The objectives of these studies were (1) evaluate the relationship between temperament, blood parameters, and performance in Brahman calves (n = 300); (2) evaluate the relationship between residual feed intake (RFI) and reproductive development in Brahman bulls (n = 41). Serum was collected at 24 h and d 21 to 24, and analyzed for total protein (TP) immunoglobulin G (IgG), and cortisol (CS). Calves were weighed at 24 h, weighed and evaluated for temperament using exit velocity (EV) at d 21 to 24, and at 28 d intervals thereafter. Beginning 28 d prior to weaning, and at 28 d intervals through 56 d post-weaning calves were evaluated for pen score (PS) used to calculate temperament score (TS = (EV+PS)/2). The average TS from 28 d prior to weaning and weaning was used to generate temperament groups; calves 1 SD below the mean being calm, those 1 SD above the mean being temperamental and all remaining classified as intermediate. Calf TS influenced WW (P = 0.04) and ADG from birth to weaning (P = 0.03). Serum TP at 24 h affected (P < 0.05) WW and ADG from birth to weaning. Serum IgG at 24 h affected (P = 0.03) WW. Brahman bulls (n = 41) were evaluated for RFI, insulin-like growth factor I (IGF-I), temperament, reproductive development, and ultrasound carcass traits. Serum was collected at d 0 and d 70 of the feeding trial and analyzed for IGF-I. Bulls were classified as efficient, intermediate, or inefficient (RFI classification method I) and as efficient or inefficient (RFI classification method II). Bulls were evaluated for temperament at weaning using TS. Temperament influenced (P < 0.05) IGF-I concentrations at d 0. Reproductive development was not affected (P > 0.05) by TS. Residual feed intake classification did not influence (P > 0.05) age at reproductive milestones. Ultrasound carcass traits were not affected by TS or RFI. Serum TP at 24 h was a viable indicator of future growth performance. Temperamental animals had lower growth rates in both studies. Reproductive development was not affected by RFI. BW at reproductive milestones was lower in temperamental bulls.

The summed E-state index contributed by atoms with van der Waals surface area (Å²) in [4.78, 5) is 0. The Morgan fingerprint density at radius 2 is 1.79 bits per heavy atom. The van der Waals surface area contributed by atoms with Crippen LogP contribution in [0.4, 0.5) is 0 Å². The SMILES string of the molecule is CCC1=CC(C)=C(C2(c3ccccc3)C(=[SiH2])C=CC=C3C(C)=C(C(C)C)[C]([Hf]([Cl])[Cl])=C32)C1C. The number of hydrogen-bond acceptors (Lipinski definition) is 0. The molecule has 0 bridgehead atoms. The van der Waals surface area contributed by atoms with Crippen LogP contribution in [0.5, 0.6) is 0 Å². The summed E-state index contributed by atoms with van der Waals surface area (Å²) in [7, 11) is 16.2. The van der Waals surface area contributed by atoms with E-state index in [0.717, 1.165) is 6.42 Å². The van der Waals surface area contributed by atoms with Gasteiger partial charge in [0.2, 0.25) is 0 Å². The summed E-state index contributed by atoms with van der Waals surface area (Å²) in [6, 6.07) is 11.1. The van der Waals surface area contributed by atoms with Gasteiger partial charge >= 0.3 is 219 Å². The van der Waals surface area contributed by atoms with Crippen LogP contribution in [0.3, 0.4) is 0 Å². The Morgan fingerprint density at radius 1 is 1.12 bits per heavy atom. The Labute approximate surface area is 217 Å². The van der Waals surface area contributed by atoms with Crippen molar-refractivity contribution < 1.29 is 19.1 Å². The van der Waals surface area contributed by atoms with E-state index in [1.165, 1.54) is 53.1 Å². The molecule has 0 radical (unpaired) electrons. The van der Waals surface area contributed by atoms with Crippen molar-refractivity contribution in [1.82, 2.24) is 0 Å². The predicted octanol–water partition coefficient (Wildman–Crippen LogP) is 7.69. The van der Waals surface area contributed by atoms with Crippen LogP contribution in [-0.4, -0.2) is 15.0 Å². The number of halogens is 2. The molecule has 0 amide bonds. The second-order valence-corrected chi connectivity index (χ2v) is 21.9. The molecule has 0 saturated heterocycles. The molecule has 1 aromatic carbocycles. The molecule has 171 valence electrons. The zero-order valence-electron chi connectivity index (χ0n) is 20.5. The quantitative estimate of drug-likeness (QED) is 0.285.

6

Brain injury and hazardous alcohol drinking in trauma patients

Savola, O. (Olli) 11 June 2004 (has links)